BEIJING - The man was in his 80s and dying. The woman was 73 and held his hand. They each lost a son in the 1989 Tiananmen Square crackdown and fought for decades to get China to acknowledge the deaths.
But Duan Hongbing wouldn't live to see that day.
"I held his hand and told him that I won't give up," the woman, Zhang Xianling, said she told Duan on a visit to his Beijing hospital bed. She said he squeezed her hand and closed his eyes in response, no longer able to speak. He died last year, a few days after that promise was made.
As the Tiananmen anniversary approaches Friday, aging parents of victims fear their cause will die with them. The oldest of the Tiananmen Mothers, as the group is called, is 94. The group's leader, retired professor Ding Zilin, says more and more members die each year.
"Can it be that you really want to wear us all down or wait for our deaths so that the problem will naturally disappear?" the group wrote in an essay addressed to the Chinese government and made public this week through the New York-based group Human Rights in China.
At the end, the 128 families who signed it attached the names of 22 former signers who have died.
China's government has never fully disclosed what happened when the military crushed the weeks-long, student-led protests on the night of June 3-4, 1989, possibly killing thousands of students, activists, and ordinary citizens.
Authorities try to stifle any public activities that remember those who died. That has long caused friction with the victims' families as they demand recognition and compensation.
"You have posted guards and sentries in front of the home of each victim's family, followed us closely, watched us, eavesdropped on our phone conversations, interfered with our computer communications, and opened and confiscated our mail," the essay says. "You have even arbitrarily detained us, arrested us, searched our homes and confiscated our possessions, frozen donations to us, and deprived the freedom of movement of relatives of the victims."
Now the passage of time is setting limits of its own.
"I'm in my 80s and my husband is in his 90s, and we're the oldest parents," said Li Xuewen, whose son was a 28-year-old graduate student planning to go abroad when the crackdown occurred.
"My husband is in critical condition at a hospital, and I'm even unable to visit my son's tomb this year," Li said.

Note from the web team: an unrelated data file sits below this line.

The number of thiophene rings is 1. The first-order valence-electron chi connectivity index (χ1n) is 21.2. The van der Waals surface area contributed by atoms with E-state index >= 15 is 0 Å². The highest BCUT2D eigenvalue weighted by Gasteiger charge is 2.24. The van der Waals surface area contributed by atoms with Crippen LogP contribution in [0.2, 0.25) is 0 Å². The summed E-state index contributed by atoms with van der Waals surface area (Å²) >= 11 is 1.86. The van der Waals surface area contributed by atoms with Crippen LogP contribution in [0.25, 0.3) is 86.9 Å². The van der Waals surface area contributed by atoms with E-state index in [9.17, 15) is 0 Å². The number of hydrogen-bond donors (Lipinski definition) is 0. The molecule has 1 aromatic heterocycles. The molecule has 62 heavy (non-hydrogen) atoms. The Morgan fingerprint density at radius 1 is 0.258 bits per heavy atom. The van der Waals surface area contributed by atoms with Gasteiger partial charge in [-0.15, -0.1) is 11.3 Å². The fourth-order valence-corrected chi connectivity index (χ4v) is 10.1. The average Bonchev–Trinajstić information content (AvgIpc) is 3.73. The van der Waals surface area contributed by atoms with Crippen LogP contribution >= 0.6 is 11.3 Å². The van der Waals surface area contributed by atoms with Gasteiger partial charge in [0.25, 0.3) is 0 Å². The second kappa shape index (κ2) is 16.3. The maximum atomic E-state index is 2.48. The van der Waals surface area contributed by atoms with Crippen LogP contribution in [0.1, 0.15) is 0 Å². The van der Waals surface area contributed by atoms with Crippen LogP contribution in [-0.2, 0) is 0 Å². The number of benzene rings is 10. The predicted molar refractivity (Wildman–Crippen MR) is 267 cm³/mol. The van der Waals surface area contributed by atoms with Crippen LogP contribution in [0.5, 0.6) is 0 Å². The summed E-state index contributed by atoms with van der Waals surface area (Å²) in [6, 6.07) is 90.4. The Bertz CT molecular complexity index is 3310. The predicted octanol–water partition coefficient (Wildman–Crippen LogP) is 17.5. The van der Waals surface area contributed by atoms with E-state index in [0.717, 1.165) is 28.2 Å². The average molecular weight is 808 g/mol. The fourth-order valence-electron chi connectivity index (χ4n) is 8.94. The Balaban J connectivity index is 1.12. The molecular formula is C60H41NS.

But "we are clear in mind and we will hold on," she said by phone Wednesday, her voice calm and firm.
Young people in China know little about the Tiananmen events, but the issue shimmers below the surface.
One of China's most assertive state-controlled newspapers published a cartoon Tuesday showing a little boy drawing a line of tanks on a blackboard, with what looked like a soldier standing in front.
It was part of a package for International Children's Day, but the image was quickly passed around online with comments on the crackdown - then quickly removed from the paper's website.
One of Tiananmen's most enduring images is of a man standing in front of a line of tanks in the heart of Beijing and trying to block their way.
As authorities again pressured people inside China to prevent Tiananmen-related events, those in exile are choosing to mark the day on Twitter. Wang Dan, the student leader who topped the most-wanted list after the crackdown, said in an e-mail statement Wednesday that he would be tweeting along with the second-most-wanted, Wu'er Kaixi, and fellow student organizer Chen Ziming.
The goal, Wang said, is to "express our determination that we will never forget Tiananmen."
In Beijing, the victims' parents, many well into their 70s, are running out of time to remember. Zhang said some had been privately approached by young people in China who say they secretly support their cause.
"That makes us feel a little relieved," she said. "The authorities want to pull us down until we're all dead, but even if a tree is dead, its seed will grow eventually."